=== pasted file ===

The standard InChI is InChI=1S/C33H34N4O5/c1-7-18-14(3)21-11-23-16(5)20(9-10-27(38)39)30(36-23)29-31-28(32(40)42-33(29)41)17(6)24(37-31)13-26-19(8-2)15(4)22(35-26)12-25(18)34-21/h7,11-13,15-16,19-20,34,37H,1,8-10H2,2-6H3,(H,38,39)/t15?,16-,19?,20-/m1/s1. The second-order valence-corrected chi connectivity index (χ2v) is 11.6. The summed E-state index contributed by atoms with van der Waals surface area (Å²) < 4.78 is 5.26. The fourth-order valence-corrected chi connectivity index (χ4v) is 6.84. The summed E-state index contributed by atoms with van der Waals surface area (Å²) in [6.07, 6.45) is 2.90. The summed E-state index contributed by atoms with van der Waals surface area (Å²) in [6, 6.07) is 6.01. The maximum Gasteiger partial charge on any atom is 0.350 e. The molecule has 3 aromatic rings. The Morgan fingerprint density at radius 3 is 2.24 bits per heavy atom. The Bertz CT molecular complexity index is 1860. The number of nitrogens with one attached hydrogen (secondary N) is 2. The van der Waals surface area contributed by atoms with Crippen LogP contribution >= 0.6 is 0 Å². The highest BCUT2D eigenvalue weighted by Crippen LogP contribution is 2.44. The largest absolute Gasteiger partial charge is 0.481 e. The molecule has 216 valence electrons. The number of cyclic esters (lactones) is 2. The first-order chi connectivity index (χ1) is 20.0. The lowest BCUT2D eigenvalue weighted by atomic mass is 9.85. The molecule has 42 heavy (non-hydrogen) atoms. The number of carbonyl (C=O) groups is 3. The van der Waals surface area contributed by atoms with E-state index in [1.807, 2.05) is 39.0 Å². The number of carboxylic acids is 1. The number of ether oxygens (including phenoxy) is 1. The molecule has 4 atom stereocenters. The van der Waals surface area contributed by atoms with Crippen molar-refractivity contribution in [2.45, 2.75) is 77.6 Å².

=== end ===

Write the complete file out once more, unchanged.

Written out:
The standard InChI is InChI=1S/C33H34N4O5/c1-7-18-14(3)21-11-23-16(5)20(9-10-27(38)39)30(36-23)29-31-28(32(40)42-33(29)41)17(6)24(37-31)13-26-19(8-2)15(4)22(35-26)12-25(18)34-21/h7,11-13,15-16,19-20,34,37H,1,8-10H2,2-6H3,(H,38,39)/t15?,16-,19?,20-/m1/s1. The second-order valence-corrected chi connectivity index (χ2v) is 11.6. The summed E-state index contributed by atoms with van der Waals surface area (Å²) < 4.78 is 5.26. The fourth-order valence-corrected chi connectivity index (χ4v) is 6.84. The summed E-state index contributed by atoms with van der Waals surface area (Å²) in [6.07, 6.45) is 2.90. The summed E-state index contributed by atoms with van der Waals surface area (Å²) in [6, 6.07) is 6.01. The maximum Gasteiger partial charge on any atom is 0.350 e. The molecule has 3 aromatic rings. The Morgan fingerprint density at radius 3 is 2.24 bits per heavy atom. The Bertz CT molecular complexity index is 1860. The number of nitrogens with one attached hydrogen (secondary N) is 2. The van der Waals surface area contributed by atoms with Crippen LogP contribution >= 0.6 is 0 Å². The highest BCUT2D eigenvalue weighted by Crippen LogP contribution is 2.44. The largest absolute Gasteiger partial charge is 0.481 e. The molecule has 216 valence electrons. The number of cyclic esters (lactones) is 2. The first-order chi connectivity index (χ1) is 20.0. The lowest BCUT2D eigenvalue weighted by atomic mass is 9.85. The molecule has 42 heavy (non-hydrogen) atoms. The number of carbonyl (C=O) groups is 3. The van der Waals surface area contributed by atoms with E-state index in [1.807, 2.05) is 39.0 Å². The number of carboxylic acids is 1. The number of ether oxygens (including phenoxy) is 1. The molecule has 4 atom stereocenters. The van der Waals surface area contributed by atoms with Crippen molar-refractivity contribution in [2.45, 2.75) is 77.6 Å².